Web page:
The first Friday of every month is circled in red marker on the calendars of every economics geek, policy wonk and business journalist in America. Informally known as "jobs day," this is the day that the Bureau of Labor Statistics (BLS) releases its monthly Employment Situation Summary, a.k.a "the jobs report," at precisely 8:30 a.m.
The jobs report makes headlines every month because it's such an effective measure of the health of the U.S. labor market. In the report, which looks back at the previous month, the BLS updates key stats like the unemployment rate, how many jobs were added (or lost) during the month, and whether wages and earnings went up or down on average.
Economists, media outlets and politicians trip over themselves to comment on the jobs report because its facts and figures are a good indication of whether America's economic policies are working. The numbers in the jobs report can influence how the Federal Reserve conducts monetary policy and whether Congress approves extensions for federal unemployment benefits.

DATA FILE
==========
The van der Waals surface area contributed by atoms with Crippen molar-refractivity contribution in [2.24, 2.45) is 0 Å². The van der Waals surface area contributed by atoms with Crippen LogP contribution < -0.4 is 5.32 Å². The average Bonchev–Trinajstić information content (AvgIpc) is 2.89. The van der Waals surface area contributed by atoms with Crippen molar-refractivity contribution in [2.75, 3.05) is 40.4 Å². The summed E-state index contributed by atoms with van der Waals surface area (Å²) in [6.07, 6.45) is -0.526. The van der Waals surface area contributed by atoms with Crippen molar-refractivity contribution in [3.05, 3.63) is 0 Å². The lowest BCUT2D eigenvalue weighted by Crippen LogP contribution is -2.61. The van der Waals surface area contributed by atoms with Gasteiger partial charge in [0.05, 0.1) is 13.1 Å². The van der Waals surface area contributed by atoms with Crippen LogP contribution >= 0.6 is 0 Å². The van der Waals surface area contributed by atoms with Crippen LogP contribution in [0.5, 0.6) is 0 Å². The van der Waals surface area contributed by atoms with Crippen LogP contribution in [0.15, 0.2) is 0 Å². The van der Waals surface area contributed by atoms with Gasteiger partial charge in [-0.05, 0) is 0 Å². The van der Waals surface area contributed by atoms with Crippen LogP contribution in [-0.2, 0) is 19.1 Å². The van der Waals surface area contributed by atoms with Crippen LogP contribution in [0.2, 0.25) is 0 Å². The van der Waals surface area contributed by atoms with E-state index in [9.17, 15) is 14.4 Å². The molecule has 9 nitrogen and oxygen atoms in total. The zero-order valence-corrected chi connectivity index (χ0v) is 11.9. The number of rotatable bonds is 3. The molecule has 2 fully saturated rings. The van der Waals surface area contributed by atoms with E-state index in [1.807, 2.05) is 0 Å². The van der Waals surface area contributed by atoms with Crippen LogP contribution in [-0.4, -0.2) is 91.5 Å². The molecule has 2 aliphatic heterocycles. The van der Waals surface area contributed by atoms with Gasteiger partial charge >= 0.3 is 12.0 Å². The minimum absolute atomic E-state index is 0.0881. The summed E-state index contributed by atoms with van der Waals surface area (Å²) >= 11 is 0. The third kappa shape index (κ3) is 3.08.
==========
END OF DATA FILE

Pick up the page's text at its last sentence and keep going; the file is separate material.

Since the jobs report is so important and such a recurring feature of the news cycle, it's probably time that you understood what the heck it is. We reached out to Elise Gould, senior economist at the Economic Policy Institute and an avid reader of the monthly jobs report, for some answers.